Submission from Anne Glennie to the Petitions Committee 19th June 2019

I am writing to the committee in response to the Deputy First Minister’s latest submission (17th June 2019).

I agree entirely that ‘phonics is only one part of learning to read’ – I have never claimed otherwise and neither do proponents of phonics. Phonics instruction should absolutely take place within a ‘rich literacy environment’ and a successful literacy strategy should include all ‘Five Pillars of Literacy’: phonemic awareness, phonics, vocabulary, fluency and comprehension – as well as reading for pleasure.

The problem we currently have in Scotland is that teachers are not equipped with the required knowledge to deliver all five elements effectively. Crucially, the one that is lacking is phonics – hence the focus of the petition on this aspect. We know from our own surveys (Review of the Scottish Government Literacy Hub Approach, 2014 and Gathering views on probationer teachers’ readiness to teach, 2017) and from the Education and Skills Committee, that there are serious gaps in teachers’ knowledge in beginning reading instruction. In some universities, this is actively withheld, with outdated methodology still being promoted.

How can teachers ‘match teaching to children’s needs in phonics’ when they don’t know how to assess phonic knowledge, blending skills, or teach the alphabetic code? With the correct knowledge and support, phonics training can provide an easy way to assess children and provide appropriate and timely intervention. (In addition, the phonics check, currently used in England and in some Australian states, could act as a screener for dyslexia, and be a much more appropriate and relevant assessment than the P1 SNSAs. It is light-touch, low-stakes check that doesn’t require a computer, takes 5-6 minutes per child, provides robust data that can be compared year on year – and it’s free.)

The Deputy First Minister draws attention to the report Ending the Reading Wars: Reading Acquisition from Novice to Expert (Castles, et al, 2018)2 which he states ‘promotes the need for an agenda for instruction and research in reading acquisition that is balanced, developmentally informed, and based on deep understanding of how language and writing systems work.’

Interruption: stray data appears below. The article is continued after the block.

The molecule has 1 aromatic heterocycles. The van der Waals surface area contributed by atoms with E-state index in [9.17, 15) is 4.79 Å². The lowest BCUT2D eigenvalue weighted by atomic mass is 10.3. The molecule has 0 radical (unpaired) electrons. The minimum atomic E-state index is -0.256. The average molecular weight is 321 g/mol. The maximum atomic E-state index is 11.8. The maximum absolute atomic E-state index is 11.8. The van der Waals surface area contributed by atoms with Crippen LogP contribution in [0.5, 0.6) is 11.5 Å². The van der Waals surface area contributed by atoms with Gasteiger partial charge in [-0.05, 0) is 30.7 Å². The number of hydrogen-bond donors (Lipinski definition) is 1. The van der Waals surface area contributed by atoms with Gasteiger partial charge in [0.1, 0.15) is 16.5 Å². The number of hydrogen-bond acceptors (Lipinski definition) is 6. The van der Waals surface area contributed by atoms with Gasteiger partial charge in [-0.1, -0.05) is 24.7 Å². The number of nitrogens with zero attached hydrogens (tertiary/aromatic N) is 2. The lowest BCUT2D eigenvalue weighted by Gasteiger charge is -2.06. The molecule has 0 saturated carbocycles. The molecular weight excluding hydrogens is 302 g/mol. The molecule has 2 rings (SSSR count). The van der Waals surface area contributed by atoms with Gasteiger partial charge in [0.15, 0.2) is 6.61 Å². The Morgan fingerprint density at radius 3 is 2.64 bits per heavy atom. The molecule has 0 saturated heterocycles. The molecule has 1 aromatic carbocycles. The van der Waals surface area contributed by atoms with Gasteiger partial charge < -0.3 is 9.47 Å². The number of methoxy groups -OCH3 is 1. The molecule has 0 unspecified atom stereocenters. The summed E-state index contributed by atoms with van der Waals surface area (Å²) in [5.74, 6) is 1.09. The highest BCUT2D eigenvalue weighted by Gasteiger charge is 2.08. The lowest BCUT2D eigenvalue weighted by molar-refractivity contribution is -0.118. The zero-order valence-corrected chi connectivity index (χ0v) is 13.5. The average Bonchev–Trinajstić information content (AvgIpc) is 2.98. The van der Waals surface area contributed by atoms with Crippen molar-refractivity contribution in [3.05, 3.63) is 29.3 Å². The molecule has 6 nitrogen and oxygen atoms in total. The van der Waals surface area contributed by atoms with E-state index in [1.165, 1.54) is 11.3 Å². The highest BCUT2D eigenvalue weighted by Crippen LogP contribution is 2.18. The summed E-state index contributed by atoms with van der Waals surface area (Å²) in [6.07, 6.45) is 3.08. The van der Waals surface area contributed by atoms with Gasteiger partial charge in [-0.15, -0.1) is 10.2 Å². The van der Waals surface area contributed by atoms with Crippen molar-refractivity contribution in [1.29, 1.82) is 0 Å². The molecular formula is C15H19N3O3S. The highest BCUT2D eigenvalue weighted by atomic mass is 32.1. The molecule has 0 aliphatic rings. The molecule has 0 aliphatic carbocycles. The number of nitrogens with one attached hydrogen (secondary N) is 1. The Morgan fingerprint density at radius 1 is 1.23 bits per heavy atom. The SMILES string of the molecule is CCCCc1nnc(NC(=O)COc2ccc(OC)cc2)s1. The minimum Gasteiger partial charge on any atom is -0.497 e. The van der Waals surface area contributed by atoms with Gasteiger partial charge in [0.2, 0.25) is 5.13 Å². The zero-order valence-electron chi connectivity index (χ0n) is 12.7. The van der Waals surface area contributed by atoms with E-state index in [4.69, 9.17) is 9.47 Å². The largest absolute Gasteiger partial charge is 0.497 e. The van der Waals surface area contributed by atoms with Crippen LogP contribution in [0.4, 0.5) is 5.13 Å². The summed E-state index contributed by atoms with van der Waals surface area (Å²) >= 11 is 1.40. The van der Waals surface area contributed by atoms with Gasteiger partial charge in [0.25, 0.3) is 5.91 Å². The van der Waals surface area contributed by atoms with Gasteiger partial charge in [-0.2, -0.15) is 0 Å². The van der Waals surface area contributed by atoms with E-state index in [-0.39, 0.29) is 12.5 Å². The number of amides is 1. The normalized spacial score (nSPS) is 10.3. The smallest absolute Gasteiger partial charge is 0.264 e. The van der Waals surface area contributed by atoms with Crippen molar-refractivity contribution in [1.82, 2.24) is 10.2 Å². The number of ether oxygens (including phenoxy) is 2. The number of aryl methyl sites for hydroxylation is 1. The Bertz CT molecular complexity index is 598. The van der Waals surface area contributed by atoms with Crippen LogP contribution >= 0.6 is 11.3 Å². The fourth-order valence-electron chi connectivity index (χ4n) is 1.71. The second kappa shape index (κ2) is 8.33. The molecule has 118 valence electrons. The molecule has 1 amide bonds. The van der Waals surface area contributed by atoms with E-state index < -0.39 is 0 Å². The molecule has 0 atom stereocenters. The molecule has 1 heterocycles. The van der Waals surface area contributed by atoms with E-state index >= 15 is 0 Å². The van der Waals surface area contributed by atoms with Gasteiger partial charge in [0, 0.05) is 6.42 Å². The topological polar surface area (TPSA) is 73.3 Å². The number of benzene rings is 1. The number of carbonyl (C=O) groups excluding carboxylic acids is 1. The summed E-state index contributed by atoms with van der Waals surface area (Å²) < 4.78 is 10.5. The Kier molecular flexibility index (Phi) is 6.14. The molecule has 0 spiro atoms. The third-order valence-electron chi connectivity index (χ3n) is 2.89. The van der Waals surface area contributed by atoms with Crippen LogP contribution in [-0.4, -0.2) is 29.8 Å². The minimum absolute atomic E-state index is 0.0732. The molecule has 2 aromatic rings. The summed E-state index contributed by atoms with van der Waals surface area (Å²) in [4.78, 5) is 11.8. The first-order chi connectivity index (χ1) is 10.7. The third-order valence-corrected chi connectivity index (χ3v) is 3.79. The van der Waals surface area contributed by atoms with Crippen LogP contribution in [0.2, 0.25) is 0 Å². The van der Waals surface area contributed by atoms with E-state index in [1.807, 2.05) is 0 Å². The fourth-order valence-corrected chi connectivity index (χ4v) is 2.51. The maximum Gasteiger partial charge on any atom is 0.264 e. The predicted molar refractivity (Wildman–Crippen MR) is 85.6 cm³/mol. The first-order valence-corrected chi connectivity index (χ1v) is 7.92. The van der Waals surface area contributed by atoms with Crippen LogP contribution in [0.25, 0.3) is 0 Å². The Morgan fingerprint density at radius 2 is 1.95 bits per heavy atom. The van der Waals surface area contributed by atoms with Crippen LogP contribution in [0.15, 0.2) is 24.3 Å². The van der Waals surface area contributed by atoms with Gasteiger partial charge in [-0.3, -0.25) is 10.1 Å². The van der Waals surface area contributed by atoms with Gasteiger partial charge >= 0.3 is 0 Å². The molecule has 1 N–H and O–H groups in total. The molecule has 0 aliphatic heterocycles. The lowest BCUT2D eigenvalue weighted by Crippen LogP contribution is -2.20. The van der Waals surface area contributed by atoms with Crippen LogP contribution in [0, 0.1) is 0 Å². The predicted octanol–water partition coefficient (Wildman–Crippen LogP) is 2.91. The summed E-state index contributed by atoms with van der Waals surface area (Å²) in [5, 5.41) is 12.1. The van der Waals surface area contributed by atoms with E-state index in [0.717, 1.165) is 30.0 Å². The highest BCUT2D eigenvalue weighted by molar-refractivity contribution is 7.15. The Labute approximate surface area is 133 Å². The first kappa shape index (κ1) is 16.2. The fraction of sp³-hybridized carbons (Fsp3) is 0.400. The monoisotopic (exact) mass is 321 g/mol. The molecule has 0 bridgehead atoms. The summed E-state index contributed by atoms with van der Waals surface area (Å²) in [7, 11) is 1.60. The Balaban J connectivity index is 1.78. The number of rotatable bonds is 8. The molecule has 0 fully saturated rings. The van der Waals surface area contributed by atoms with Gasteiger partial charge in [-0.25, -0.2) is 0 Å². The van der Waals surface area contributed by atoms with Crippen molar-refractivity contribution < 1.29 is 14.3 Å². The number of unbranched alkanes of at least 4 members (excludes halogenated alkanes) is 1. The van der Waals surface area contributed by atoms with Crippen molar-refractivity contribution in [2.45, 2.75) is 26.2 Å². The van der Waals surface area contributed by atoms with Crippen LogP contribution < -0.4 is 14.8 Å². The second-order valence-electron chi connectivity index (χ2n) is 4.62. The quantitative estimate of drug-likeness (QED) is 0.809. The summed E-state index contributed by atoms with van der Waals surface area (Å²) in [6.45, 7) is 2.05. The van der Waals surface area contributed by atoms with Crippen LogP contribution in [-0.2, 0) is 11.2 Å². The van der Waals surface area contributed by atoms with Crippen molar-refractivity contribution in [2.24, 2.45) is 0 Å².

Providing teachers with access to the research and training in phonics, will ensure that teachers have the deep and necessary understanding of how children learn to read, the alphabetic code and its role in not only reading, but spelling (and therefore writing) too.

The Deputy First Minister also states: ‘They argue that evidence is not yet sufficient to conclude that the synthetic phonics approach should be preferred over an analytic approach and that the key ingredient of a successful phonics programme is to ensure phonics instruction is delivered in a systematic way.’

It is important to know that this paper has an unusual conclusion, that goes against the vast body of research on systematic synthetic phonics. However, regardless of this, it is crucial to highlight that there are no known approved analytic phonics programmes being used by schools in the UK. Analytic phonics is, by its nature, an eclectic approach and therefore cannot be delivered systematically or be part of a programme of work. Learning to read in English is best served by logical, step-by-step instruction of the alphabetic code to build up knowledge and skills gradually while all previous learning is practised, reinforced and applied in context. Synthetic phonics, theoretically speaking, makes more sense – as teachers have more control over the sequence and speed of letter-sound learning, ensuring instruction is optimal and ‘can be matched’ to children’s needs.  Castles et al make reference to this too: ‘On the face of it, synthetic phonics would seem to have some clear advantages: By introducing grapheme-phoneme correspondences individually, it is possible to control the learning environment more effectively and to ensure that each correspondence is taught explicitly and in an optimal sequence’.

The Deputy First Minister does not seem to realise or appreciate that teachers are not receiving the account of reading acquisition that is shared in the Castles et al paper – the whole point of this petition.

(Incidentally, the first longitudinal research study that proved the efficacy of systematic synthetic phonics over analytic phonics was carried out in Clackmannanshire. This research is internationally renowned, but sadly ignored here in Scotland.)

I would also like to point out, in a further ironic twist, that Professor Kathy Rastle, one of the co-authors of the paper Ending the Reading Wars: Reading Acquisition from Novice to Expert highlighted by the Deputy First Minister, has actually signed this very petition and supports its aims. Professor Kathy Rastle, was also interviewed for an article in the GTCS magazine3, after the paper’s publication, which acknowledges the problems that this petition is describing and suggests a solution:

‘What is highlighted by both Dr McGeown and Professor Rastle is the wide gap that exists between the state of research knowledge about learning to read, and educational policy and practice.

In Professor Rastle’s view, the first step to reduce that gap is “to acknowledge and begin to treat learning to read as a scientific problem – it’s not a political issue and it’s not an issue about educational philosophy.”

“In the paper we distil what we believe are the most important findings from the last 100 years of reading research. We tried to go from the earliest foundation of alphabetic skills all the way through to comprehension, and offer ideas in each section for how the science can be translated into practice.”